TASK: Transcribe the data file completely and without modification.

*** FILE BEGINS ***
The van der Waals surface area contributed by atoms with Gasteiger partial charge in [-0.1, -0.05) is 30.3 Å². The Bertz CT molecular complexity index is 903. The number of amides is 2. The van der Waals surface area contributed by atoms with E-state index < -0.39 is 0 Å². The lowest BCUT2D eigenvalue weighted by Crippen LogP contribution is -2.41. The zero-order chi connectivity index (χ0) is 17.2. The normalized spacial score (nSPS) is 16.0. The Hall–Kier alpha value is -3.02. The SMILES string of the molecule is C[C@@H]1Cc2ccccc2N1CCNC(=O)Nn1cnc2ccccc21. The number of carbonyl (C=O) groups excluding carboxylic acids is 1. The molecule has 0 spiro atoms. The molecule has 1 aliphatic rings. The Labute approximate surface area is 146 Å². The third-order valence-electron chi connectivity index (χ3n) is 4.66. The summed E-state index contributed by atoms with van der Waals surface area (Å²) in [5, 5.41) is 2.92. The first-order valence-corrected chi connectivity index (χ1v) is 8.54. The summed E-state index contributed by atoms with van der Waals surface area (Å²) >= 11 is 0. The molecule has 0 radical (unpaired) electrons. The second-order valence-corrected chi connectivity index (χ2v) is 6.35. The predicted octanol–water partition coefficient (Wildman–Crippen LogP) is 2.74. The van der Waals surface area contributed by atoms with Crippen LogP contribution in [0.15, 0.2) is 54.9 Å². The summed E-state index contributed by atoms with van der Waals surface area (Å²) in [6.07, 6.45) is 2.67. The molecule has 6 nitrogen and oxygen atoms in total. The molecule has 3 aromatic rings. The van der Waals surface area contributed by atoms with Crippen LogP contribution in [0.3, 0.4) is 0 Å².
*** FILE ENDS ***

The van der Waals surface area contributed by atoms with Gasteiger partial charge in [-0.1, -0.05) is 30.3 Å². The Bertz CT molecular complexity index is 903. The number of amides is 2. The van der Waals surface area contributed by atoms with E-state index < -0.39 is 0 Å². The lowest BCUT2D eigenvalue weighted by Crippen LogP contribution is -2.41. The zero-order chi connectivity index (χ0) is 17.2. The normalized spacial score (nSPS) is 16.0. The Hall–Kier alpha value is -3.02. The SMILES string of the molecule is C[C@@H]1Cc2ccccc2N1CCNC(=O)Nn1cnc2ccccc21. The number of carbonyl (C=O) groups excluding carboxylic acids is 1. The molecule has 0 spiro atoms. The molecule has 1 aliphatic rings. The Labute approximate surface area is 146 Å². The third-order valence-electron chi connectivity index (χ3n) is 4.66. The summed E-state index contributed by atoms with van der Waals surface area (Å²) in [5, 5.41) is 2.92. The first-order valence-corrected chi connectivity index (χ1v) is 8.54. The summed E-state index contributed by atoms with van der Waals surface area (Å²) >= 11 is 0. The molecule has 0 radical (unpaired) electrons. The second-order valence-corrected chi connectivity index (χ2v) is 6.35. The predicted octanol–water partition coefficient (Wildman–Crippen LogP) is 2.74. The van der Waals surface area contributed by atoms with Crippen LogP contribution in [0.15, 0.2) is 54.9 Å². The summed E-state index contributed by atoms with van der Waals surface area (Å²) in [6.07, 6.45) is 2.67. The molecule has 6 nitrogen and oxygen atoms in total. The molecule has 3 aromatic rings. The van der Waals surface area contributed by atoms with Crippen LogP contribution in [0.3, 0.4) is 0 Å².